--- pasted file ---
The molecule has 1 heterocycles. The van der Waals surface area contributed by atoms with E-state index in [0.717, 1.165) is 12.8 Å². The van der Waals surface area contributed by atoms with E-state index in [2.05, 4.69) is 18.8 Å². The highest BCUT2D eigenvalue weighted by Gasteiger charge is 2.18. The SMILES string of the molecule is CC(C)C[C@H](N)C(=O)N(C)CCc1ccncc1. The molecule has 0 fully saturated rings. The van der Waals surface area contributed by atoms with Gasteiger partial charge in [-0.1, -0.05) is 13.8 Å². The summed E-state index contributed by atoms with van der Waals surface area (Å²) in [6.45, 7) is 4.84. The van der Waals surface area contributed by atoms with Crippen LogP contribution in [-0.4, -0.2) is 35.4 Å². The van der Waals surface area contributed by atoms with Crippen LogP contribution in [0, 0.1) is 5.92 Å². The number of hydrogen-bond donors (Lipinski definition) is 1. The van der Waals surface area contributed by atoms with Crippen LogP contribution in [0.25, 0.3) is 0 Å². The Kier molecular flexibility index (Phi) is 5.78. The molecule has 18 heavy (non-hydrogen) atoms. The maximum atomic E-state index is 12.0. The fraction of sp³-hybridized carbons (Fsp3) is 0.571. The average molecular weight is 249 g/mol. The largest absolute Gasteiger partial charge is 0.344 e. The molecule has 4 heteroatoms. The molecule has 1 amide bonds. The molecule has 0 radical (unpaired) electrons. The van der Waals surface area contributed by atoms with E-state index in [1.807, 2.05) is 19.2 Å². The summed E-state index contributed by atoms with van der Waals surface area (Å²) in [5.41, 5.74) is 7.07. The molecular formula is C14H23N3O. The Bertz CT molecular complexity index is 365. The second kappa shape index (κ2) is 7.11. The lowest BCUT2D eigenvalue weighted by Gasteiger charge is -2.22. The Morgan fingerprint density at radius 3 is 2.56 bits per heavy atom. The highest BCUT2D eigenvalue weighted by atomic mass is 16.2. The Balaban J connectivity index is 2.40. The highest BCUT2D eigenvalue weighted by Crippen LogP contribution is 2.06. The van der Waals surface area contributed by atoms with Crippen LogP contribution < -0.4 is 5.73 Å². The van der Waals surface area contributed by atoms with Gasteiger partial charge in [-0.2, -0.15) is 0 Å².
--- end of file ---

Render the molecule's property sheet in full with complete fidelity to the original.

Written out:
The molecule has 1 heterocycles. The van der Waals surface area contributed by atoms with E-state index in [0.717, 1.165) is 12.8 Å². The van der Waals surface area contributed by atoms with E-state index in [2.05, 4.69) is 18.8 Å². The highest BCUT2D eigenvalue weighted by Gasteiger charge is 2.18. The SMILES string of the molecule is CC(C)C[C@H](N)C(=O)N(C)CCc1ccncc1. The molecule has 0 fully saturated rings. The van der Waals surface area contributed by atoms with Gasteiger partial charge in [-0.1, -0.05) is 13.8 Å². The summed E-state index contributed by atoms with van der Waals surface area (Å²) in [6.45, 7) is 4.84. The van der Waals surface area contributed by atoms with Crippen LogP contribution in [-0.4, -0.2) is 35.4 Å². The van der Waals surface area contributed by atoms with Crippen LogP contribution in [0, 0.1) is 5.92 Å². The number of hydrogen-bond donors (Lipinski definition) is 1. The van der Waals surface area contributed by atoms with Crippen LogP contribution in [0.25, 0.3) is 0 Å². The Kier molecular flexibility index (Phi) is 5.78. The molecule has 18 heavy (non-hydrogen) atoms. The maximum atomic E-state index is 12.0. The fraction of sp³-hybridized carbons (Fsp3) is 0.571. The average molecular weight is 249 g/mol. The largest absolute Gasteiger partial charge is 0.344 e. The molecule has 4 heteroatoms. The molecule has 1 amide bonds. The molecule has 0 radical (unpaired) electrons. The van der Waals surface area contributed by atoms with E-state index in [1.807, 2.05) is 19.2 Å². The summed E-state index contributed by atoms with van der Waals surface area (Å²) in [5.41, 5.74) is 7.07. The molecular formula is C14H23N3O. The Bertz CT molecular complexity index is 365. The second kappa shape index (κ2) is 7.11. The lowest BCUT2D eigenvalue weighted by Gasteiger charge is -2.22. The Morgan fingerprint density at radius 3 is 2.56 bits per heavy atom. The highest BCUT2D eigenvalue weighted by atomic mass is 16.2. The Balaban J connectivity index is 2.40. The highest BCUT2D eigenvalue weighted by Crippen LogP contribution is 2.06. The van der Waals surface area contributed by atoms with Crippen LogP contribution < -0.4 is 5.73 Å². The van der Waals surface area contributed by atoms with Gasteiger partial charge in [-0.2, -0.15) is 0 Å².